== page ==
I once worked with a CEO who had this as his motto. I never did much appreciate it until recently, as the 2016 election unfolded with unknown consequences. I have been silent for a couple of weeks, because I don’t trust my tongue. I don’t trust the news any more. Despairing? Off an on. Ranger has been working overtime as I pour out the angst of this unknown, almost surreal, time.
Ranger: “May I remind you, however, that you have survived the breaking of your personal systems, so why would you not believe that you are very prepared to survive this bigger upheaval?”
Me: “Huh? How can you compare my personal stuff with this election?”
Ranger: “Very easily. Everything you signed up for: a traditional nuclear family, a nice career with benefits, a middle class home in Minnesota, expansive celebrations of Christmas with family… all of that disappeared, right?”
Me: “Yeah, but the history we already share tells that story, so I don’t have to repeat it. The previous posts are there. I did sign up for all that stuff, but it exploded…. Oh, I think I get your point! I came out of that stronger and more resilient. I learned how to fight for myself. I learned that I am worth the effort of a new life.”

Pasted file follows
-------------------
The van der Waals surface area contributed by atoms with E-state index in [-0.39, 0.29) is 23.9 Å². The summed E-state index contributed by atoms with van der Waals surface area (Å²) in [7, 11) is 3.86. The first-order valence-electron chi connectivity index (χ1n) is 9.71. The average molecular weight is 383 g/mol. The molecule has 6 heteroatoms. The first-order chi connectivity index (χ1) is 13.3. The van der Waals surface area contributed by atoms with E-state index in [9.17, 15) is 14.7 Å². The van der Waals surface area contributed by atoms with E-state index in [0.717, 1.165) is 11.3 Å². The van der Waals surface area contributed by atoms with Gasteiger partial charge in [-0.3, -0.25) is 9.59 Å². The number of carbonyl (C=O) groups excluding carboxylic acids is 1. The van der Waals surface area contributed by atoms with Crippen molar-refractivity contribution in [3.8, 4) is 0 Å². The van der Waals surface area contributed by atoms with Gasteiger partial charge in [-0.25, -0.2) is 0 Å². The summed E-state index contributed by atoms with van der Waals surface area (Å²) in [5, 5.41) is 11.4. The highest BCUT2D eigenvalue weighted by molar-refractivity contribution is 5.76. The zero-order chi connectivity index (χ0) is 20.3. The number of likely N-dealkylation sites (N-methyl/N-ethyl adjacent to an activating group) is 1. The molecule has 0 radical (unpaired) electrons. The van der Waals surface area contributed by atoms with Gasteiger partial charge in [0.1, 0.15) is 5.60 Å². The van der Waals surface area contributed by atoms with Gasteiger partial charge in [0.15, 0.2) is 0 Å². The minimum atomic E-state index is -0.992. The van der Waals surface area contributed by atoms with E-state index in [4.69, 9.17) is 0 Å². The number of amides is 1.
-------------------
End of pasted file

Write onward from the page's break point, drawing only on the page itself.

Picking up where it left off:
Ranger: “Exactly. So what can you transfer from your personal situation to this national turmoil?”
Me: “That our collective lives are worth fighting for. No demagogue can betray us. No dictator will allow those I know to register as muslims, and if he does I will become Muslim. Is that what you’re driving at?”
Ranger: “Exactly! Were you not expounding yesterday about how much Bernie Sanders appealed to you because he was willing to talk about the real issues, how he would have broken the mould and “drained the swamp?” So it wasn’t Bernie who got the chance to do that. In a sense you got what you asked for. Now, admittedly, the guy who gets the chance is scary indeed, so it’s going to take a lot of careful watching on our part to make sure this little experiment in democracy is protected. But you, and millions of others, will do that, right?”
Me: “So is it any wonder I walk down the stairs every day and feel exactly like Darryl’s wood sculpture “Lament”?
Ranger: “Oh, now I get your point as well. You really have been in despair. I’m going to give you exactly until the New Year of 2017 to get your act together. You and Darryl (and me, of course) have important work to do. Move beyond your “Lament,” but touch it fondly each morning as you pass it on hallway, and be more determined that we will be better.”